Australia necessarily finds itself at the forefront of the IT/OT convergence trend: the bringing together of information technology and operational technology in the pursuit of lower operating costs and improved operating efficiency.
The country is home to a thriving industrial sector, particularly built around mining and resources. Government figures show the sector makes up over 8 percent of Australia’s economy and accounts for more than 70 percent of Australia’s goods exports.
Achieving efficiency gains in the extraction, processing and production of minerals and natural gas has often meant enhancing the operational technology (OT) systems that are ‘in charge’ of these processes by either bolting on IT capabilities or passing data via cloud-based services, such as artificial intelligence or machine learning algorithms, for further analysis and generation of actionable insights. Some OT systems now have native IT or internet-connected capabilities that make bolt-ons unnecessary.
Of course, IT/OT isn’t just limited to the resources sector: it’s a trend seen across other industrial sectors such as utilities (energy and water), manufacturing and assembly, and even commercial building and facility maintenance and management.
Regardless of the industry involved, or whether it’s IT or OT that is driving the need for convergence, the challenges of such an exercise remain much the same.
IT and OT traditionally operated as silos in a single business, or increasingly as two interdependent departments.
Converged IT/OT operations are still the exception rather than the rule. While hardly a scientific measure, a LinkedIn search for Australian professionals with IT/OT in their job title turns up a shade over 500 results. That proves there is some recognition of the importance of convergence, and that convergence is happening in pockets of industry.
However, search for ‘OT’ professionals in Australia, and the number balloons to 8800. Clearly there is still some way to go before IT/OT convergence hits mainstream acceptance and adoption, insofar as it is reflected in more people’s job titles and in a higher number of converged operations.
But it will happen, and sooner rather than later.
A well-planned merger of IT and OT is necessary for companies to fit into the post-pandemic environment.
The ongoing adoption of digital transformation efforts across the industrial sector is driving increased levels of convergence. There is anecdotal evidence that the speed of adoption of IT/OT convergence is accelerating due to the introduction of technologies and concepts such as AI, Industry 4.0, 5G, IoT sensors and platforms, nanotechnology and machine learning in operational technology areas of the
Convergence is a natural step in the direction of digital transformation because it leads to improved asset management and operational visibility, and gives companies a competitive edge.
While convergence may be a necessary step to achieving efficiency dividends and improving prospects of a successful digital transformation, companies must also consider the cybersecurity implications of pursuing such a strategy.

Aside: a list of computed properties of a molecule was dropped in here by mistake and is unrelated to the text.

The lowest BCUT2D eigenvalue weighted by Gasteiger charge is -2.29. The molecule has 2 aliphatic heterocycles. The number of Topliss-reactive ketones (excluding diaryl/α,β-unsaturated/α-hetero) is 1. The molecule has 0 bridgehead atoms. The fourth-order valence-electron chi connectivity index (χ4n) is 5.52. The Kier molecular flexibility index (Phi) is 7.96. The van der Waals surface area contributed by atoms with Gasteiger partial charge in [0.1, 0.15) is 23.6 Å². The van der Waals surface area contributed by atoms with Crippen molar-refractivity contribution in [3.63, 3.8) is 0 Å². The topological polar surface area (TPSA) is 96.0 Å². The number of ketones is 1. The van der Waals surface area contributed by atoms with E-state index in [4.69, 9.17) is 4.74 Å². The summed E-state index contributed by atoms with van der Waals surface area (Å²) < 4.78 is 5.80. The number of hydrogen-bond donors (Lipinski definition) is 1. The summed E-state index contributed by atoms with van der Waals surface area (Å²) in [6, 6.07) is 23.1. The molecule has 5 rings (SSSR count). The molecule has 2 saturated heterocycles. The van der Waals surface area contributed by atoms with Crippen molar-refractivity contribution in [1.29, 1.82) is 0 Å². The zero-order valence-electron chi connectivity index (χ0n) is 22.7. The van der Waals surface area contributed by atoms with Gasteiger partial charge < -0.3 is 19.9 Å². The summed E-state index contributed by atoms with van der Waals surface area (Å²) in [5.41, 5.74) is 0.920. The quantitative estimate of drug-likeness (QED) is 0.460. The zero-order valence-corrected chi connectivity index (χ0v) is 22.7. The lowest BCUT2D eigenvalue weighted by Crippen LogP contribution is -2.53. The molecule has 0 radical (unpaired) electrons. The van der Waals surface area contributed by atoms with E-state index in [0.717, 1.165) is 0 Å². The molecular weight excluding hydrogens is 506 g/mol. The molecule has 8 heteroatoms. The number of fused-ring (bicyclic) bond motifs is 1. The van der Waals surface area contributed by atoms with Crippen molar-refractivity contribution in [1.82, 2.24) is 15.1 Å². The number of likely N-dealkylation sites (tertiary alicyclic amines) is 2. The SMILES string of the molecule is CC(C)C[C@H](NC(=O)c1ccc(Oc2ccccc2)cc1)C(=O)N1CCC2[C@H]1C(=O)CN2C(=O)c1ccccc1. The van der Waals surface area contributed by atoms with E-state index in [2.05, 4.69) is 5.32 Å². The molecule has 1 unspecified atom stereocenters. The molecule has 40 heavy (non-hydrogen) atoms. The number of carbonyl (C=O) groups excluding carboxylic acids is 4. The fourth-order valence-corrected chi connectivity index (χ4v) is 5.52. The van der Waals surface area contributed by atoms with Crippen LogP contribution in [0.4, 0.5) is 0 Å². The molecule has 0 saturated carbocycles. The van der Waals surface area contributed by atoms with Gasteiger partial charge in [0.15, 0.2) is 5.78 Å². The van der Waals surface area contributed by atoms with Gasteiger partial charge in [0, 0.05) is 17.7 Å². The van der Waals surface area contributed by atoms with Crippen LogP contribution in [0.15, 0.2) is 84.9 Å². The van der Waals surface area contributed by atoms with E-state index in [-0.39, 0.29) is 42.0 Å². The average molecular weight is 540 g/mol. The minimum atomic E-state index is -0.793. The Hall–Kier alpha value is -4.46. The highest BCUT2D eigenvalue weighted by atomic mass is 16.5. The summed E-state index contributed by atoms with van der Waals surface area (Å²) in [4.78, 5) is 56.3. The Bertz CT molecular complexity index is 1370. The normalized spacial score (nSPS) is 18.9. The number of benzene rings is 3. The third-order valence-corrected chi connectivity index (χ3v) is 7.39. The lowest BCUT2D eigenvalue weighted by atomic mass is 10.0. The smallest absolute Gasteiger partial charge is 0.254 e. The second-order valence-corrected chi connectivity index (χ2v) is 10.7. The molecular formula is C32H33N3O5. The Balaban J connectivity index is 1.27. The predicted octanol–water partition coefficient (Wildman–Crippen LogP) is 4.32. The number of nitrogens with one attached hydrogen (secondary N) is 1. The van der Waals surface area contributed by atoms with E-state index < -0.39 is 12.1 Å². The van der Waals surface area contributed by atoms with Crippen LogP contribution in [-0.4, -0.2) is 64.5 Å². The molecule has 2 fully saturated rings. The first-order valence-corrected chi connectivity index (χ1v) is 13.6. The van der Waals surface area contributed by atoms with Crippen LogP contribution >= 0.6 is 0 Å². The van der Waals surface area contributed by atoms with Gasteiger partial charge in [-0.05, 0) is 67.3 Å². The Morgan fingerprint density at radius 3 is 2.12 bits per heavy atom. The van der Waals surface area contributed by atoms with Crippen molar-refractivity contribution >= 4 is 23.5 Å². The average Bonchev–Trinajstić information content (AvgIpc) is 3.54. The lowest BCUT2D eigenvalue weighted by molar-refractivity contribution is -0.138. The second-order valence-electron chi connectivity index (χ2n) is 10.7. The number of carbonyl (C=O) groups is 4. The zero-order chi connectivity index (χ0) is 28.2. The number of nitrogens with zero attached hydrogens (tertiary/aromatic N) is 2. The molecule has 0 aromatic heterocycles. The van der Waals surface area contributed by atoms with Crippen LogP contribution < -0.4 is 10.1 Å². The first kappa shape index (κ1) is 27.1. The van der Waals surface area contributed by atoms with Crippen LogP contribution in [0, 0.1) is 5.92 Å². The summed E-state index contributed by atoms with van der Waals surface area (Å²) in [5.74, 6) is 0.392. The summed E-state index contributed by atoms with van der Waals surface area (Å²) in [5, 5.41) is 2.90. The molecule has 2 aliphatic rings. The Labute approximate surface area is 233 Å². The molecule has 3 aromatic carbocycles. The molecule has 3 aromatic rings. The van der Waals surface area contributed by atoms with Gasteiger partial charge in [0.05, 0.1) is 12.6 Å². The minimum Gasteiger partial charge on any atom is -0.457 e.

For many organisations, their defences may be lowered during the convergence process, leaving them vulnerable to attacks while actual convergence work is underway.
Additionally, cultural differences in approach can leave converged environments vulnerable.
IT and OT teams are known to approach cybersecurity from different perspectives. As Australian researchers have previously shown, there is a “variance in cultural values [that] explains the difference in importance placed by each group on information security properties: OT values
availability and IT values confidentiality”. This needs to be accounted for in any convergence work.
Traditionally, most of the cybersecurity work associated with IT/OT convergence has been typically targeted at the OT side. Legacy OT assets can pose a serious risk when they become integrated with IT because they are not designed to withstand malicious cyber attacks. There are challenges in bringing these systems up to date and integrating them into a new flow, and a learning curve for
security teams involved in convergence projects.
However, the reality of the situation is that IT and OT standards need to be included in overall cybersecurity plans because threat vectors can come from any direction.
IT and OT leaders must share the responsibility to mitigate risk. This isn’t the time to point fingers. Everyone is responsible for cybersecurity.
One of the best things that teams on both sides - IT and OT - can do in a converged landscape is to keep communication lines open in order to thwart threats. This is just one example of how IT and OT can work together to create a stronger and more efficient security boundary across the enterprise.
Ultimately, the road to convergence can take months or years, depending on what the adopting company needs.
Talk to your teams. Create an open dialogue so that you can determine what is warranted, and how to address challenges and goals. And don’t forget to listen to what is said.
If you remember to focus on people and the process, then the end goal of becoming more efficient, productive and competitive will be a natural outcome.